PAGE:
Ever since she left her children and went to prison, Elaine had been looking forward to the day when she could return to New York City and live with them again. But the future she had fantasized about did not feature an apartment with bare cupboards, naked lightbulbs, and a broken toilet seat. Even so, Elaine moved in. It was not a tough decision. She had nowhere else to go.
Before Elaine arrived, four adults and two babies lived in the apartment, which had three bedrooms and one bathroom. Elaine’s younger sister had taken over the living room. Elaine’s niece and her one-year-old son shared a bedroom. Apache occupied another bedroom. And at the end of the narrow hallway, Elaine’s older daughter Tara and Tara’s eight-month-old daughter, Tenéa, slept in the largest bedroom. There was, of course, no empty room for Elaine.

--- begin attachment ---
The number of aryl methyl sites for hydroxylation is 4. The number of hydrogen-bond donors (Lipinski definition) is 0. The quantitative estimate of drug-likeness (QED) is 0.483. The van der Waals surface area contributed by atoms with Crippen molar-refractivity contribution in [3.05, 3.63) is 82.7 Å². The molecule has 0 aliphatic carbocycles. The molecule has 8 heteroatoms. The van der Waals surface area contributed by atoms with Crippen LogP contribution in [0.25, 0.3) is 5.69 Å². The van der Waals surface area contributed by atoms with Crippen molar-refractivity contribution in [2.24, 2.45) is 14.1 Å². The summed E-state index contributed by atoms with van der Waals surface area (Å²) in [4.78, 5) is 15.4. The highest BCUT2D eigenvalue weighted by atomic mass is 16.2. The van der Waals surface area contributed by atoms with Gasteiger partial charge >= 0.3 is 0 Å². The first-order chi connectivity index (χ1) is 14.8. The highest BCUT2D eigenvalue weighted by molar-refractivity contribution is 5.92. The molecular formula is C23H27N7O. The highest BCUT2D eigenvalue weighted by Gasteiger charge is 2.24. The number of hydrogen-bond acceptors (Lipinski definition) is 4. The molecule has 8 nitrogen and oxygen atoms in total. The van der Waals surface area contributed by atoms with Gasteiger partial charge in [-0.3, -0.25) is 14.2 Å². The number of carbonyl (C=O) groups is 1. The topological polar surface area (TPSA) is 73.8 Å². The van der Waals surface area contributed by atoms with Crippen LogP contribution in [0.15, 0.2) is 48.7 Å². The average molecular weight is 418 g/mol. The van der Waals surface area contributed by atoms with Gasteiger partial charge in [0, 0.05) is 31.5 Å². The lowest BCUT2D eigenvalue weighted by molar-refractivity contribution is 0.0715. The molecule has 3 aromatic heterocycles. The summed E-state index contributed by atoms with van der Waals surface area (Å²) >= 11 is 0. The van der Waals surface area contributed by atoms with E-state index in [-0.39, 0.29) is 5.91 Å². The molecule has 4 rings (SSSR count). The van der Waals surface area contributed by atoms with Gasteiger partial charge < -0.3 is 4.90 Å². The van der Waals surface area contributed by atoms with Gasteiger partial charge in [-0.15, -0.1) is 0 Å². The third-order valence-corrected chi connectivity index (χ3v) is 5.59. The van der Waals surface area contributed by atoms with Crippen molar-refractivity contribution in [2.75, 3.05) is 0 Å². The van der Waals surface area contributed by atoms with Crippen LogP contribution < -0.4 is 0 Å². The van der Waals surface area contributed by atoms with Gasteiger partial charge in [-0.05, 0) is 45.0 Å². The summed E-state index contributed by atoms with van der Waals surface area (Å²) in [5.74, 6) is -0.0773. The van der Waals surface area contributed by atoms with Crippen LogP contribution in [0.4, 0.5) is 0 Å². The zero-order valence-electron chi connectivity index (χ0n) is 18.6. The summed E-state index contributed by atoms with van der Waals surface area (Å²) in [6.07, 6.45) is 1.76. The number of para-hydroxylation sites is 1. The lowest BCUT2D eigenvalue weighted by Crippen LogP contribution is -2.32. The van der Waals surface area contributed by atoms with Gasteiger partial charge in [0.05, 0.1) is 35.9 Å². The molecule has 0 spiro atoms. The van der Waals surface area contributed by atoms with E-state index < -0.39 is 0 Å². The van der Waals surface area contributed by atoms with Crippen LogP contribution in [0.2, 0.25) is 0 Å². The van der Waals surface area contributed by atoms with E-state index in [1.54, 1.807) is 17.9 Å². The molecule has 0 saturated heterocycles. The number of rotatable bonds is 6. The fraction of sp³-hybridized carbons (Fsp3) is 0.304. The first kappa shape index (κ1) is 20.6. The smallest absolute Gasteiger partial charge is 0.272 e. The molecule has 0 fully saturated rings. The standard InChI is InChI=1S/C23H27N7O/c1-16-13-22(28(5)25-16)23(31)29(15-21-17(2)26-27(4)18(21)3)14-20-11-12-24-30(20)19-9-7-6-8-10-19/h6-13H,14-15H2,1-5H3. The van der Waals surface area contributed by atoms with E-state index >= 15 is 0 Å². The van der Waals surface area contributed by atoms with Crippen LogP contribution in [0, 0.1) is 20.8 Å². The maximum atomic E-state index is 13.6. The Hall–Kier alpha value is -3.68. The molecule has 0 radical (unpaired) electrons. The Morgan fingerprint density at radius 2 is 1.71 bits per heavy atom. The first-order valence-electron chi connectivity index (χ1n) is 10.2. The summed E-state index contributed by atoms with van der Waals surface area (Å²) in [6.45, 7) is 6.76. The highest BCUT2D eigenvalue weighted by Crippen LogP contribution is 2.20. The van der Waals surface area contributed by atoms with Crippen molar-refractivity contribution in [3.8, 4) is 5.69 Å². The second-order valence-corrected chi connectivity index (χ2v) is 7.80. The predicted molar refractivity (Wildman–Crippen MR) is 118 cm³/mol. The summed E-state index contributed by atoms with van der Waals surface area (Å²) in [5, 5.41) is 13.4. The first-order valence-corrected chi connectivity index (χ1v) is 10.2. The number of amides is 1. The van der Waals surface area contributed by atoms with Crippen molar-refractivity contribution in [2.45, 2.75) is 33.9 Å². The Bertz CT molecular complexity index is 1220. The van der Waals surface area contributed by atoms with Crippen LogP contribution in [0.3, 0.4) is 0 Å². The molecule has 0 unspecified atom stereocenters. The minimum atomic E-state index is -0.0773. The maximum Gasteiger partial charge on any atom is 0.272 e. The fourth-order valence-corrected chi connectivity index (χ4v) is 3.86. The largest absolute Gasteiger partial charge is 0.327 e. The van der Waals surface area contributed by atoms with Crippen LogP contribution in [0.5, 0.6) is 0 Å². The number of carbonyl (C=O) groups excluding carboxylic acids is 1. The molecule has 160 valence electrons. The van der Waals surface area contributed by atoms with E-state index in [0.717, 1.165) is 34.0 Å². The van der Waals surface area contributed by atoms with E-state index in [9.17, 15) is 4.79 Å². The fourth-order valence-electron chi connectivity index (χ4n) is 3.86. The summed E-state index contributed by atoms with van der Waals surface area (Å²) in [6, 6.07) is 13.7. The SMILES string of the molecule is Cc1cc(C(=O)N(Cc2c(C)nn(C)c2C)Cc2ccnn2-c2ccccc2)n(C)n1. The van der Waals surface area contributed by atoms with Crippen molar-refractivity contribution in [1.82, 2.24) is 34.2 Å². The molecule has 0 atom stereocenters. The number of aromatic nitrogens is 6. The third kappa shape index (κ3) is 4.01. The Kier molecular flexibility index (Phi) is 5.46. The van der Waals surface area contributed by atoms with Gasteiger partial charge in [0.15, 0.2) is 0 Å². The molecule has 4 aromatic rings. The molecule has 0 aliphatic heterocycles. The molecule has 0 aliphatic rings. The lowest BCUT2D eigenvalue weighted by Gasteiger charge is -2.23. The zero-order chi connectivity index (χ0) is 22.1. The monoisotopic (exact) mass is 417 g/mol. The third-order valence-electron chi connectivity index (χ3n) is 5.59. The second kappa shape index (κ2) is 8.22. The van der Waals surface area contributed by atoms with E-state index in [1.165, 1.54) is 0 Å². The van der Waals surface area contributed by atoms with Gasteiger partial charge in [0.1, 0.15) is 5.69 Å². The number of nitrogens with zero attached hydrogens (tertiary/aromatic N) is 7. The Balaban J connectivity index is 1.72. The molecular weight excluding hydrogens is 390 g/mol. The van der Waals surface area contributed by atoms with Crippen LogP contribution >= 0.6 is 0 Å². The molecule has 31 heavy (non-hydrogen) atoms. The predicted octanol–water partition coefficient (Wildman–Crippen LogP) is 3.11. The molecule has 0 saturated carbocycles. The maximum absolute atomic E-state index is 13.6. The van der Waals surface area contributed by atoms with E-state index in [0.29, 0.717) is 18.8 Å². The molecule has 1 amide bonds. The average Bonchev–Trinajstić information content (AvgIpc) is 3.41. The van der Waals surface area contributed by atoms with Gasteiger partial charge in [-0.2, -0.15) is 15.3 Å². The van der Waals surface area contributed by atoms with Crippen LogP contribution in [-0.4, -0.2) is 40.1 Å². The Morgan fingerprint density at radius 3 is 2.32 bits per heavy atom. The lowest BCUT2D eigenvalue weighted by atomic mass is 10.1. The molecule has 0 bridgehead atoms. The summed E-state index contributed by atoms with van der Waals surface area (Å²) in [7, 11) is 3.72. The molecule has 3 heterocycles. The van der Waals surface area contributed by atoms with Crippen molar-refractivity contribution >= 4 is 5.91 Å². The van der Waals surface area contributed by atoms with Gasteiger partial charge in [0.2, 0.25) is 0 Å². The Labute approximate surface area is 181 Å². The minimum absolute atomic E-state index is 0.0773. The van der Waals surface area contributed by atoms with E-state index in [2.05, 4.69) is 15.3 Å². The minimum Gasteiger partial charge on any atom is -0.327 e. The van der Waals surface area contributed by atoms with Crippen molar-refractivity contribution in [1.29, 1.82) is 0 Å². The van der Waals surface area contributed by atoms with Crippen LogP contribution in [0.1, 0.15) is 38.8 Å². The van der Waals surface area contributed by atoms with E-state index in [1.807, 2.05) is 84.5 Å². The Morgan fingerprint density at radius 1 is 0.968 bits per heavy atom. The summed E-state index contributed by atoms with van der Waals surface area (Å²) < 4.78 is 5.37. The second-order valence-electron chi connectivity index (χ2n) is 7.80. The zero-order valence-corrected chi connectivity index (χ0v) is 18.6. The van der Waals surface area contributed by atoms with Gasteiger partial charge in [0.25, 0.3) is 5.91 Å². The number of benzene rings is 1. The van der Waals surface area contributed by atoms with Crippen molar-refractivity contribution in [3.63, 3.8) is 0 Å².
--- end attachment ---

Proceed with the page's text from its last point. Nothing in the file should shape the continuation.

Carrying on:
So Elaine moved into Tara’s bedroom, which she figured was about twice as large as her last prison cell. The room was so crowded with Tara and Tenéa’s possessions—a baby swing, diapers, sneakers, trendy clothes—that Elaine left her plastic bags in the hallway. Elaine had given away most of her possessions before leaving prison, but the bags held the important items: family snapshots, legal documents, newspaper clippings, her children’s letters. She began sleeping next to her daughter and granddaughter in their queen-size bed. Elaine, at least, did not mind. Sleeping alone on a prison cot had felt stranger; she had never had her own bed when she was growing up.